ONLINE STREAMING (Switzerland) on Filmexplorer On Demand by cinefile.ch
Screenings in Swiss cinema theatres
Kyle and Michael speak to each other, while biking, partying, fishing or… marrying! Their omni-present conversing works as permanent solo and basso continuo of The Climb, which therefor appears as a sort of cinematic transposition of stand-up comedy. With this absolute rule of words, the image layer could easily be relegated to the role of mere support, and yet the film displays an intriguing dispositive of choreographed long takes. Through these takes, the often surprising continuity of the image sequences contribute to expressing a sense of inevitability, which we’ll discover to be the inevitability of Kyle and Michael’s friendship.
For this reason, the image dispositive perfectly allies with the pivotal function of the word in the film, because its specific meaning in the story is nothing but the passionate resilience of friendship, one that resists both the adventures and misadventures of life. In the background of friendship as elective attraction, the word emerges as the perfect antidote of mistrust, selfishness, envy, even hatred. In this way, the amusing lightness of comedy becomes also a vehicle for Enlightenment morals.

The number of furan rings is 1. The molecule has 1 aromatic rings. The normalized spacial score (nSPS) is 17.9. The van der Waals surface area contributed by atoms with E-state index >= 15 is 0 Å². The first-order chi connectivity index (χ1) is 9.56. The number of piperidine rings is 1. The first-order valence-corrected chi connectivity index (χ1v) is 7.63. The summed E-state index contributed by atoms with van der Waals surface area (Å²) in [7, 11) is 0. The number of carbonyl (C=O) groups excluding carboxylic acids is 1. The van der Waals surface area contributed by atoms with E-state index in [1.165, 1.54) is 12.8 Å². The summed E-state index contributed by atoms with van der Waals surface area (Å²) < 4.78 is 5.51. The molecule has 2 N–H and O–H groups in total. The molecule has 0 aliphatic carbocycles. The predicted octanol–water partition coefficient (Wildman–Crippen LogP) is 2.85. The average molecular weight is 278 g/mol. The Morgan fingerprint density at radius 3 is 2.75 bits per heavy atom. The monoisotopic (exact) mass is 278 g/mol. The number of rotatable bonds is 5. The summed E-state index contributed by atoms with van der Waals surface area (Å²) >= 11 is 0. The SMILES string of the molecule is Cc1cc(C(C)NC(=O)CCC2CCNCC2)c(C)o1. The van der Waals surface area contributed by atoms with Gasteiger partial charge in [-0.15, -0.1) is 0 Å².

The entertaining dialogues sustain highly clichéd comedy situations, but our spontaneous deception for the triviality of the story will be quickly forgotten, for we cannot but recognize that The Climb deliberately embraces exaggeration and unlikeliness. Kyle (Marvin) and Michael (Angelo Covino), both actors and authors of the script and, respectively, producer and director of the film, fabricate their movie with amateurish lust, which makes of it a toy in their amused hands. Therefore, we will have the experience of seeing the film as a theatrical object of manipulation (within the film). The Climb is not only a hymn to friendship, but also to the pleasure of theatrical representation.
Text: Giuseppe Di Salvatore
First published: September 19, 2020